Football That Really is a Matter of Life and Death

View of United States Coast Guard commander (and former professional boxer) Jack Dempsey (1895 - 1983) and his crewmates in a landing craft as they head for the beach, Okinawa, Japan, April 13, 1945. (Photo by Interim Archives/Getty Images)

My dad served in the Pacific theater during WWII. He was in the Army Air Corps, a radio operator on cargo planes flying “Over the Hump”—the Himalayas—from India to China to supply allied troops. It was dangerous duty, both because of enemy aircraft and the challenge of traversing such rough terrain, often in less-than-ideal weather conditions. He never talked about it. I never asked him. He died 20 years ago. 

After reading Buzz Bissinger’s new book, The Mosquito Bowl: A Game of Life and Death in World War II, I regret more than ever having missed that opportunity. The Greatest Generation is almost gone—all of the first-person accounts in the book came from men in their 90s—and this book is a powerfully disturbing yet necessary reminder of what those men did for us.

Bissinger is best known for having written Friday Night Lights, the definitive book about what is all-but-literally a matter of life and death to many Texans: high school football. Who better, then, to tell a story built around a nominally touch football game played on Christmas Eve of 1944 between two rather bored Regiments of the 6th Marine Division on Guadalcanal as they trained for the invasion of Okinawa, the bloodiest battle of the war in the Pacific. (“Nominally” touch football because the game quickly devolved into tackle; these were, after all, marines.)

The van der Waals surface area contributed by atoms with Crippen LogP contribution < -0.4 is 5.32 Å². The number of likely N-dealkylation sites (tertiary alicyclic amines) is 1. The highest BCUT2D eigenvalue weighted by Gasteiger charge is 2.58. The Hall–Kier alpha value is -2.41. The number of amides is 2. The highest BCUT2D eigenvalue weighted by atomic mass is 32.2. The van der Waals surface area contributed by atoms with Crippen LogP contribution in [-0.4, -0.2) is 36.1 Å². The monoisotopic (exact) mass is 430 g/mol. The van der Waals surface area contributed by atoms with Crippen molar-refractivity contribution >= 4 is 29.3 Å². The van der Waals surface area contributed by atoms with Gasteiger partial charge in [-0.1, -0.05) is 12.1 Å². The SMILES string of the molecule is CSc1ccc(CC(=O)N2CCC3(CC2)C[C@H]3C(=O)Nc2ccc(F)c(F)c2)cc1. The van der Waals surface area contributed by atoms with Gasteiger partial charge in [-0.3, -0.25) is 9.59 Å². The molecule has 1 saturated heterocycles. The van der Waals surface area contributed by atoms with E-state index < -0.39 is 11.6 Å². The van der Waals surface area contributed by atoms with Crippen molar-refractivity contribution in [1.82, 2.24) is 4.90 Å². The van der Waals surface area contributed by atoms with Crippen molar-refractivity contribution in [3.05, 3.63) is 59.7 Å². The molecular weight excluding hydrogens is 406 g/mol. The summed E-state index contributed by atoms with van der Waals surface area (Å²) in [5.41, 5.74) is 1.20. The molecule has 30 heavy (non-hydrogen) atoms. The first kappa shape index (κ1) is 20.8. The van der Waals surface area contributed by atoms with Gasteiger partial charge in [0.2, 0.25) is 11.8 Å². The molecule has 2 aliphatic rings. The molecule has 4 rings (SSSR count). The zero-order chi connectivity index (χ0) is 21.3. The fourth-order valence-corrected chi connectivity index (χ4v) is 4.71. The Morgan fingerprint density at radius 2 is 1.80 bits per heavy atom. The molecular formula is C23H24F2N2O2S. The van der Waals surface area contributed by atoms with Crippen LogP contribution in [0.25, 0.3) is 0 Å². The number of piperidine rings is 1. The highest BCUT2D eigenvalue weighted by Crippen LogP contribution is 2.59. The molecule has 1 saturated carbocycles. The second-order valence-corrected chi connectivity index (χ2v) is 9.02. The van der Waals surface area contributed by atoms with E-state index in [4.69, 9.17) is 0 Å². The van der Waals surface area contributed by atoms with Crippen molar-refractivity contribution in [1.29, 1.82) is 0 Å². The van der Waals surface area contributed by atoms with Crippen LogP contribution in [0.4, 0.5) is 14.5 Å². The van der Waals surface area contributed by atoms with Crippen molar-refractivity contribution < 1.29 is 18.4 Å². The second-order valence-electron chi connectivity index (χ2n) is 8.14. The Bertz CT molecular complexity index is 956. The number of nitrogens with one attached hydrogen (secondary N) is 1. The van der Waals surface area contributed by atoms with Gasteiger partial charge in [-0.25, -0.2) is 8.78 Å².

Bissinger is a master portraitist. While Friday Night Lights portrays boys who see football as a way to give heft and meaning to a rather bland quotidian life—and perhaps a way out of it—in The Mosquito Bowl, Bissinger has us look through the other end of the telescope. On Guadalcanal the men knew that the Mosquito Bowl was just a two-hour diversion before they would have to enter the hellscape that awaited them: “Boredom led to anxiety; anxiety led to sights and sounds and smells you could not shed of shit and blood and once-human carcasses turning black with bloat or green with flies or white with a million squirming maggots, which led to fear, and fear never relented no matter how much you had already witnessed and how numb you already felt.”

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